Document Type


Publication Date



COVID (2019) rendered many contracts in or near breach. If commercial actors in these circumstances marshaled their presumptive legal rights—whether to sue or to shelter in bankruptcy—the result could be catastrophic for the legal system and for an economy that is increasingly interconnected through contract. The fact that the economy might revive quickly would mean that terminating relationships through litigation could be especially wasteful. Responses to COVID’s effect on contract have focused largely on public interventions such as government mandates and subsidies, as well as adjudication. This essay explores the important but underappreciated role that private ordering can play through the use of standstill/forbearance agreements (“SFAs”) as supplements to, or substitutes for, public action. Under an SFA, parties agree not to take legal action until some defined period of time has passed or a stipulated exit event has occurred. SFAs can address problems of enforceability, network effects, and exit created by COVID across a broad range of commercial contracts. This essay explores their use through consideration of a model published with the Business Law Section of the American Bar Association.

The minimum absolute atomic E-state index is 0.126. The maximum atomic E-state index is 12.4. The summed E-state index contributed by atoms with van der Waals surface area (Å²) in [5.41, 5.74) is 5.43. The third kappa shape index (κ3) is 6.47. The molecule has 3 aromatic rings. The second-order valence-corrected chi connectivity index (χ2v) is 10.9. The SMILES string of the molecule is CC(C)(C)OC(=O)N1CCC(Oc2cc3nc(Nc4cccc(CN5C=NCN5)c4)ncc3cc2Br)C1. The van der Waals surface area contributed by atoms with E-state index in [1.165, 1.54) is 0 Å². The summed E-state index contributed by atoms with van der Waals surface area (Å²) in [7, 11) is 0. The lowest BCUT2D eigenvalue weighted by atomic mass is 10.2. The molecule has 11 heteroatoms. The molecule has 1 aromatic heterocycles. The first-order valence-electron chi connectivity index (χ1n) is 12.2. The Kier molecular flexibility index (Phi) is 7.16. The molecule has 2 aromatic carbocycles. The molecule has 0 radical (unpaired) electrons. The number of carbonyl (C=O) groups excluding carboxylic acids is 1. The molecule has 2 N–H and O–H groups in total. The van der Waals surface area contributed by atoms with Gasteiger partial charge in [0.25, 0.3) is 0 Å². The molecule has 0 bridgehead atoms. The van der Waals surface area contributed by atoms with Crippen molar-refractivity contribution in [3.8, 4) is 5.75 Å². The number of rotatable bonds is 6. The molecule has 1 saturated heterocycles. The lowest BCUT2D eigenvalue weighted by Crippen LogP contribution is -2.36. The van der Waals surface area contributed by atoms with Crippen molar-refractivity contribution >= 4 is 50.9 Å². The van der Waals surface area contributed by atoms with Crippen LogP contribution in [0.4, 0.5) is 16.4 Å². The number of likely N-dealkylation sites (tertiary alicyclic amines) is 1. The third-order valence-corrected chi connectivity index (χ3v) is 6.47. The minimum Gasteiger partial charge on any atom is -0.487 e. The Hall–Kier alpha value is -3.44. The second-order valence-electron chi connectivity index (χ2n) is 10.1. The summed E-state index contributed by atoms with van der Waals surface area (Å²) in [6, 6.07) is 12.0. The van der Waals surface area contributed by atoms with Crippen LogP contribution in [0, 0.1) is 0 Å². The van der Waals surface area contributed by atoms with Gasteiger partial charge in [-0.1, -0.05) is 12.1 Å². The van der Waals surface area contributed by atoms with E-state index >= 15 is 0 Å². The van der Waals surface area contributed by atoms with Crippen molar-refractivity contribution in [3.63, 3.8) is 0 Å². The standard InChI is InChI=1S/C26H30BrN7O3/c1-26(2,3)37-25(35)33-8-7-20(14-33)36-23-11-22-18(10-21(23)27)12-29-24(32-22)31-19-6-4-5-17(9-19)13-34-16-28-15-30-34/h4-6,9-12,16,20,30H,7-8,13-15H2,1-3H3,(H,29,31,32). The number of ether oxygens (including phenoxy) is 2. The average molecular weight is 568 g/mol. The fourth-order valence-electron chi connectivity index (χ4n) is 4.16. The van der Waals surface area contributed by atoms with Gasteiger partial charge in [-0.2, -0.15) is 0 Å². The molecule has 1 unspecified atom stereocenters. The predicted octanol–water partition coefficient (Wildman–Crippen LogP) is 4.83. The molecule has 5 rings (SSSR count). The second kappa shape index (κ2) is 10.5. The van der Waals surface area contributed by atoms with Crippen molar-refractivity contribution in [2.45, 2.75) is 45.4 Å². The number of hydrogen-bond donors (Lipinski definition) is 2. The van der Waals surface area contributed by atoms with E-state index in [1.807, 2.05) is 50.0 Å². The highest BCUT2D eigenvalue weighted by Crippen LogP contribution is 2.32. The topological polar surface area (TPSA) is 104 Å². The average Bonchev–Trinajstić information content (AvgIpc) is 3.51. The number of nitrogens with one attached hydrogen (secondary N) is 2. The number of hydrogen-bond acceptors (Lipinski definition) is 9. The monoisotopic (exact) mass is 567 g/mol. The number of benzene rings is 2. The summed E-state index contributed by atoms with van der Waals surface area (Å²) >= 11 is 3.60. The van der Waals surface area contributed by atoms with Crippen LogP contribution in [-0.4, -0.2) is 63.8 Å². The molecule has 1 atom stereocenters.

Publication Title

Business Lawyer